I had to reevaluate what my work persona actually was. But I do a lot of volunteering now, and am the chair of the board of an arts charity. These things allow me to keep a foot in the arts world and keep me connected to what I’m passionate about.
What have you learnt in the process?
I’ve learnt that we're never stuck.
It pays to question our own status quo and challenge who we think we are.
I found that letting go of the social pressure of having one career path also unlocks the same concept for other aspects of my life. I’m weirdly happier, freer and feel more empowered to accept and embrace a more wiggly life.
I’m also still open to other careers. There was a few paths I was exploring during the Launch Pad and I tried to get a few projects off the ground but they didn’t really materialise. I have that at the back of my mind now and might still jump on opportunities if they arise.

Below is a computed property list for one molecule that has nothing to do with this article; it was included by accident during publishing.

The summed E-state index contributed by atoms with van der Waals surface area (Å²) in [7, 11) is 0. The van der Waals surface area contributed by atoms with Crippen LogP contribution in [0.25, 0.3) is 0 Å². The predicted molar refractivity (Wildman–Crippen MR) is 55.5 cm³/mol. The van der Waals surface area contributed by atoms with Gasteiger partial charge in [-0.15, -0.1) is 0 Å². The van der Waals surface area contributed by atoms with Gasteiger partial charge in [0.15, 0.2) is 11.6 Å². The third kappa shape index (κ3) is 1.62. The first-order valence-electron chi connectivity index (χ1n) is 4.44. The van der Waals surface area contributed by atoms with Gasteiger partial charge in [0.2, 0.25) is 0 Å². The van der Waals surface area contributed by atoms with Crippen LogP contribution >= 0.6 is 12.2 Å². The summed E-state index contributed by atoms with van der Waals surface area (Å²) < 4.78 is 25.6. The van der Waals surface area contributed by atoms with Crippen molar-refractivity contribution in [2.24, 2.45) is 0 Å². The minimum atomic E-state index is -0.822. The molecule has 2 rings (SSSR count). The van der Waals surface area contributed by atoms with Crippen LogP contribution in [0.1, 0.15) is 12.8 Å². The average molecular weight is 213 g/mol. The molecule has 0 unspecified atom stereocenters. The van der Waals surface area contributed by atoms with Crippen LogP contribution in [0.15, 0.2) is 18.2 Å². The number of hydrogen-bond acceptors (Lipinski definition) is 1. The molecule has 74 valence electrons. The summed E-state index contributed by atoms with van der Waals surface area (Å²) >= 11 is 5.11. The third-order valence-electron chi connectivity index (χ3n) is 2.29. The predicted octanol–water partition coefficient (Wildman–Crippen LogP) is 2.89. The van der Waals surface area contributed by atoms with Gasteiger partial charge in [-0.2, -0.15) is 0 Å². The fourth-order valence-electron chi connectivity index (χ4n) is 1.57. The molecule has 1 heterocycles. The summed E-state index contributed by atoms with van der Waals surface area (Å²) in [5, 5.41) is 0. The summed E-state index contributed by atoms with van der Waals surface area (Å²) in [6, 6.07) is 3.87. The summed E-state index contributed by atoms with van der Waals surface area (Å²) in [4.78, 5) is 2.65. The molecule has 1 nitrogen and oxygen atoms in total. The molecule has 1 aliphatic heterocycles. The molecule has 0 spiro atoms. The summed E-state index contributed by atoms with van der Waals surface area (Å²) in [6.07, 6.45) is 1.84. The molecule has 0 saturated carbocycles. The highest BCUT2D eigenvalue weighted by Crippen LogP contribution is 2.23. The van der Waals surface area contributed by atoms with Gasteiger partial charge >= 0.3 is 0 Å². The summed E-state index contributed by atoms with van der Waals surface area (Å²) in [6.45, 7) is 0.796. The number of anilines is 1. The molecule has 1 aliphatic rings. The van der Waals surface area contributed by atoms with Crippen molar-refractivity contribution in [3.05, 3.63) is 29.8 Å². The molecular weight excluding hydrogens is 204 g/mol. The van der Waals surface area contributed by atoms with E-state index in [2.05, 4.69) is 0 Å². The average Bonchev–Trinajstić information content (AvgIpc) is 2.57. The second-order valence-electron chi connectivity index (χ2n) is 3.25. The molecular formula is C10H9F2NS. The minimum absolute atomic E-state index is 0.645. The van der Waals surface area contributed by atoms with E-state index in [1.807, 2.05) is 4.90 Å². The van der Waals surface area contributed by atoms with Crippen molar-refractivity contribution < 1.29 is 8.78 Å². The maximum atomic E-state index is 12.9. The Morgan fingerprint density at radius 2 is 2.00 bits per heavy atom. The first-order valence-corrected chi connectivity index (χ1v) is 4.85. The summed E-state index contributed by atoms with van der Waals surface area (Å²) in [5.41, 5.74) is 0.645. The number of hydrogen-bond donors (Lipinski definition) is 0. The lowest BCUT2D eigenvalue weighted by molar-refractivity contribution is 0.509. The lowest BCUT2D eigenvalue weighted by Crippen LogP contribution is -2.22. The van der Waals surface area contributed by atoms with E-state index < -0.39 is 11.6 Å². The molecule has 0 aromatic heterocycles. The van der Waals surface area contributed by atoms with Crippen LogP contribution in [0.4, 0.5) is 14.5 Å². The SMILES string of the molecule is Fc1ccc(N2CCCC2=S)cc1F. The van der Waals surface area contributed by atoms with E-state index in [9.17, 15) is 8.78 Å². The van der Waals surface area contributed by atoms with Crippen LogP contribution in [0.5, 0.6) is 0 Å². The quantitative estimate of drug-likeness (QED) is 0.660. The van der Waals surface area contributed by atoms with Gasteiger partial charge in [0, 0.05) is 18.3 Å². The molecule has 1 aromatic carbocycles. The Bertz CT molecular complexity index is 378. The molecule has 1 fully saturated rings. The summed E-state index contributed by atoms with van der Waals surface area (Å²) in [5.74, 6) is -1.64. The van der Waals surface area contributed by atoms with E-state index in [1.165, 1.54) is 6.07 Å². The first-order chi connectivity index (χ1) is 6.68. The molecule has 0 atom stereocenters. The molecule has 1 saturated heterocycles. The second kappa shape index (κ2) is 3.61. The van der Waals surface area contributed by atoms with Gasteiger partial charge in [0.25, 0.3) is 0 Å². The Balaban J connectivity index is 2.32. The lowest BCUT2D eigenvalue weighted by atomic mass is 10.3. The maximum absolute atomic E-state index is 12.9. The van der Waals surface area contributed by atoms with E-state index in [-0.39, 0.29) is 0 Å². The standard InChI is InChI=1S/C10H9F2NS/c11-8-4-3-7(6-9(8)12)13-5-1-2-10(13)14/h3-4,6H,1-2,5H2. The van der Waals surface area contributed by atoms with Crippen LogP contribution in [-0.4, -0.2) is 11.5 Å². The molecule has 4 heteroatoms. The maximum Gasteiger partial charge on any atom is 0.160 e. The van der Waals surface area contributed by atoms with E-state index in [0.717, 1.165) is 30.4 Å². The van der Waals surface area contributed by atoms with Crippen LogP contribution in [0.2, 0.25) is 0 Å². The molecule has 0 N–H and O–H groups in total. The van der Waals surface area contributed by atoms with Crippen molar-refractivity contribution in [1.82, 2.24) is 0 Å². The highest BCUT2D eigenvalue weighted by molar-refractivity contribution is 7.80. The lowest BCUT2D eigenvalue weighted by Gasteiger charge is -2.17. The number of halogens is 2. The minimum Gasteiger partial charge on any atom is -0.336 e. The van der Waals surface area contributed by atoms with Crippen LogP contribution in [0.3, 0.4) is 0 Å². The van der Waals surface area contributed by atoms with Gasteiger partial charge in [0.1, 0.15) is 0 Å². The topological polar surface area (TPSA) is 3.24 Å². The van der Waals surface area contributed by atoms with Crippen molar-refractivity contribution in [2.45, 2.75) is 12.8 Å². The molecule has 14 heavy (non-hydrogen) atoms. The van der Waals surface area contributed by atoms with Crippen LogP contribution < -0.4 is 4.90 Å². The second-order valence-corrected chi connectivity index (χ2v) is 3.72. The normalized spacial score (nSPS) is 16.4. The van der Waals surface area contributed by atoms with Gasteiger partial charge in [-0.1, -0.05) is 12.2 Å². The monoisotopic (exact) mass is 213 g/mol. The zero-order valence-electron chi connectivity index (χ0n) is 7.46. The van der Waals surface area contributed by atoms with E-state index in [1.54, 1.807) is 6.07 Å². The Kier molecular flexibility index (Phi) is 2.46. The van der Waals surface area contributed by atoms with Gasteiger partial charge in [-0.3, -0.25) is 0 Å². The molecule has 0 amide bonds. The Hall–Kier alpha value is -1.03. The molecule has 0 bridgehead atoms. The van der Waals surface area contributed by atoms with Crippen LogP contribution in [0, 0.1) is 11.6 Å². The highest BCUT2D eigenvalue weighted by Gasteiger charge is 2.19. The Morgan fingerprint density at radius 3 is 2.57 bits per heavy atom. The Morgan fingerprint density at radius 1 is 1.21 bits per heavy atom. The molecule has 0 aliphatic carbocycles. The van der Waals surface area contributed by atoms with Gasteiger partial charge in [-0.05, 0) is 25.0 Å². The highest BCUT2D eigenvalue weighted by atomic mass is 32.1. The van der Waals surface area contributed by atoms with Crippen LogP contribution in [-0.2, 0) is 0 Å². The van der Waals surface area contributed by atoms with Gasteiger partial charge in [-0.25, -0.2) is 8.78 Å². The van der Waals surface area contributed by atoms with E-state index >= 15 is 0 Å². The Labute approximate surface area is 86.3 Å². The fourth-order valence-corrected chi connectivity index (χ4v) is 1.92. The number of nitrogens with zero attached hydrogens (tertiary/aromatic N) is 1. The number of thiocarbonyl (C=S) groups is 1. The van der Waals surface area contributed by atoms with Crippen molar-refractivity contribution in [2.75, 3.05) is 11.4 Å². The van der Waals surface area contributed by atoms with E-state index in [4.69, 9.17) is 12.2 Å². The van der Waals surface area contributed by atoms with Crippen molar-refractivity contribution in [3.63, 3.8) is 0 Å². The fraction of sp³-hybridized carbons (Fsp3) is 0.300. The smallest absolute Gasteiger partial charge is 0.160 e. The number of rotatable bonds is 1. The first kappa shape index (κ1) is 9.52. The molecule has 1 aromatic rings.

It’s not the end of this story.
What would you advise others to do in the same situation?
What I would say is that you’re not as stuck as you think you are.
Even taking a wrong turn is useful information when it comes to making a career change.
I often think of this analogy: imagine you’re in Italy and you really want an ice cream, but you have no map or way of asking people. If you stay where you are you’ll never get that ice cream.
But if you see people walking back from road A with an ice cream, you could try to go there and if there’s nothing, you can always come back. You’ll know it’s not down that road and you can try road B, and then C etc., until you find the ice cream shop of your dream!
Caroline took part in our Career Change Launch Pad. If you're ready to join a group of bright, motivated career changers on a structured programme to help you find more fulfilling work, you can find out more here.
What lessons could you take from Caroline's story to use in your own career change? Let us know in the comments below.